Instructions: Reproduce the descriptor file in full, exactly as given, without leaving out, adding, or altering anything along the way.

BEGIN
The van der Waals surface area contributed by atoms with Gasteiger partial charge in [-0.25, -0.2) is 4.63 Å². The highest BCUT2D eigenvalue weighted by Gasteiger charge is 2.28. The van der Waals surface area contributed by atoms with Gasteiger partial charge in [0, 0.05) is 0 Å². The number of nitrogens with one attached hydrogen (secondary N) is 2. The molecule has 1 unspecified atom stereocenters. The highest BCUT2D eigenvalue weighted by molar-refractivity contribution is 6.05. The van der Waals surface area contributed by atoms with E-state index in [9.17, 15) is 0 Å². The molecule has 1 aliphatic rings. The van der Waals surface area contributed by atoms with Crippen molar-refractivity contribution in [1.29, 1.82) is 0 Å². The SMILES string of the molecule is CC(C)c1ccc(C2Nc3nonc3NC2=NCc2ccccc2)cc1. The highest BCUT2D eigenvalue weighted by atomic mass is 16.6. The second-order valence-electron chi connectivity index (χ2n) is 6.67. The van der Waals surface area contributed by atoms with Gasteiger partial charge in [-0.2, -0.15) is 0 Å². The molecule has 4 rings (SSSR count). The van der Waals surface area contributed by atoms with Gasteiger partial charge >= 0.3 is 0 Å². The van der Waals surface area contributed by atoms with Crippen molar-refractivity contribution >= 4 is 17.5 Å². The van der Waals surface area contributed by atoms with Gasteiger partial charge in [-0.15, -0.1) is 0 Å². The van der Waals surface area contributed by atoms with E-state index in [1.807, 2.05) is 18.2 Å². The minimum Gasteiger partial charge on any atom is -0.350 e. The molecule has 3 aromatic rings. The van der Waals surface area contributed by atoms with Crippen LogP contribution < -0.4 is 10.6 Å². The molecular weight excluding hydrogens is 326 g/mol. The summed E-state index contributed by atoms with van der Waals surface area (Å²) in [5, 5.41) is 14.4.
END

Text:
The van der Waals surface area contributed by atoms with Gasteiger partial charge in [-0.25, -0.2) is 4.63 Å². The highest BCUT2D eigenvalue weighted by Gasteiger charge is 2.28. The van der Waals surface area contributed by atoms with Gasteiger partial charge in [0, 0.05) is 0 Å². The number of nitrogens with one attached hydrogen (secondary N) is 2. The molecule has 1 unspecified atom stereocenters. The highest BCUT2D eigenvalue weighted by molar-refractivity contribution is 6.05. The van der Waals surface area contributed by atoms with E-state index in [9.17, 15) is 0 Å². The molecule has 1 aliphatic rings. The van der Waals surface area contributed by atoms with Crippen molar-refractivity contribution in [1.29, 1.82) is 0 Å². The SMILES string of the molecule is CC(C)c1ccc(C2Nc3nonc3NC2=NCc2ccccc2)cc1. The highest BCUT2D eigenvalue weighted by atomic mass is 16.6. The second-order valence-electron chi connectivity index (χ2n) is 6.67. The van der Waals surface area contributed by atoms with Gasteiger partial charge in [-0.2, -0.15) is 0 Å². The molecule has 4 rings (SSSR count). The van der Waals surface area contributed by atoms with Gasteiger partial charge >= 0.3 is 0 Å². The van der Waals surface area contributed by atoms with Crippen molar-refractivity contribution >= 4 is 17.5 Å². The van der Waals surface area contributed by atoms with Gasteiger partial charge in [-0.15, -0.1) is 0 Å². The van der Waals surface area contributed by atoms with E-state index in [1.807, 2.05) is 18.2 Å². The minimum Gasteiger partial charge on any atom is -0.350 e. The molecule has 3 aromatic rings. The van der Waals surface area contributed by atoms with Crippen LogP contribution < -0.4 is 10.6 Å². The molecular weight excluding hydrogens is 326 g/mol. The summed E-state index contributed by atoms with van der Waals surface area (Å²) in [5, 5.41) is 14.4.